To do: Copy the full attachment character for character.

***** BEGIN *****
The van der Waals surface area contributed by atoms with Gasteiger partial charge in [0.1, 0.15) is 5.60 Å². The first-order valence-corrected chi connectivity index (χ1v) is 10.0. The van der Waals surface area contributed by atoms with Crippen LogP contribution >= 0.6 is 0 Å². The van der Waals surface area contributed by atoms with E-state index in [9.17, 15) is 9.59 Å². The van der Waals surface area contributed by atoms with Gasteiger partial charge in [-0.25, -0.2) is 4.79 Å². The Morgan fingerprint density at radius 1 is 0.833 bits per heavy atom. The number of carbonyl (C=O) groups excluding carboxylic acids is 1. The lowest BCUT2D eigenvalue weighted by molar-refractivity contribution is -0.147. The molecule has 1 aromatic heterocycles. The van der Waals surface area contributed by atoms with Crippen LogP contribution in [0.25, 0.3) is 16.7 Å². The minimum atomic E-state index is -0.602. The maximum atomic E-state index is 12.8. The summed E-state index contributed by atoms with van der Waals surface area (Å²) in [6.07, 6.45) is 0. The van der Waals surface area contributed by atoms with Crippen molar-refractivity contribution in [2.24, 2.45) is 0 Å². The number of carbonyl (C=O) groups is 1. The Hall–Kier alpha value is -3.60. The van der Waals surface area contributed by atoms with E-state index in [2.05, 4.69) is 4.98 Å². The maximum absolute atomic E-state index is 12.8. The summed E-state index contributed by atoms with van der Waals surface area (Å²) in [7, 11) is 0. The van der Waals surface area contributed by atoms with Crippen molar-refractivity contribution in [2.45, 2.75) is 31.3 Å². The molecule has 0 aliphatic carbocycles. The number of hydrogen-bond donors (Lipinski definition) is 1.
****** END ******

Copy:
The van der Waals surface area contributed by atoms with Gasteiger partial charge in [0.1, 0.15) is 5.60 Å². The first-order valence-corrected chi connectivity index (χ1v) is 10.0. The van der Waals surface area contributed by atoms with Crippen LogP contribution >= 0.6 is 0 Å². The van der Waals surface area contributed by atoms with E-state index in [9.17, 15) is 9.59 Å². The van der Waals surface area contributed by atoms with Gasteiger partial charge in [-0.25, -0.2) is 4.79 Å². The Morgan fingerprint density at radius 1 is 0.833 bits per heavy atom. The number of carbonyl (C=O) groups excluding carboxylic acids is 1. The lowest BCUT2D eigenvalue weighted by molar-refractivity contribution is -0.147. The molecule has 1 aromatic heterocycles. The van der Waals surface area contributed by atoms with Crippen LogP contribution in [0.25, 0.3) is 16.7 Å². The minimum atomic E-state index is -0.602. The maximum atomic E-state index is 12.8. The summed E-state index contributed by atoms with van der Waals surface area (Å²) in [6.07, 6.45) is 0. The van der Waals surface area contributed by atoms with Crippen molar-refractivity contribution in [2.24, 2.45) is 0 Å². The number of carbonyl (C=O) groups is 1. The Hall–Kier alpha value is -3.60. The van der Waals surface area contributed by atoms with E-state index in [2.05, 4.69) is 4.98 Å². The maximum absolute atomic E-state index is 12.8. The summed E-state index contributed by atoms with van der Waals surface area (Å²) in [7, 11) is 0. The van der Waals surface area contributed by atoms with Crippen molar-refractivity contribution in [2.45, 2.75) is 31.3 Å². The molecule has 0 aliphatic carbocycles. The number of hydrogen-bond donors (Lipinski definition) is 1.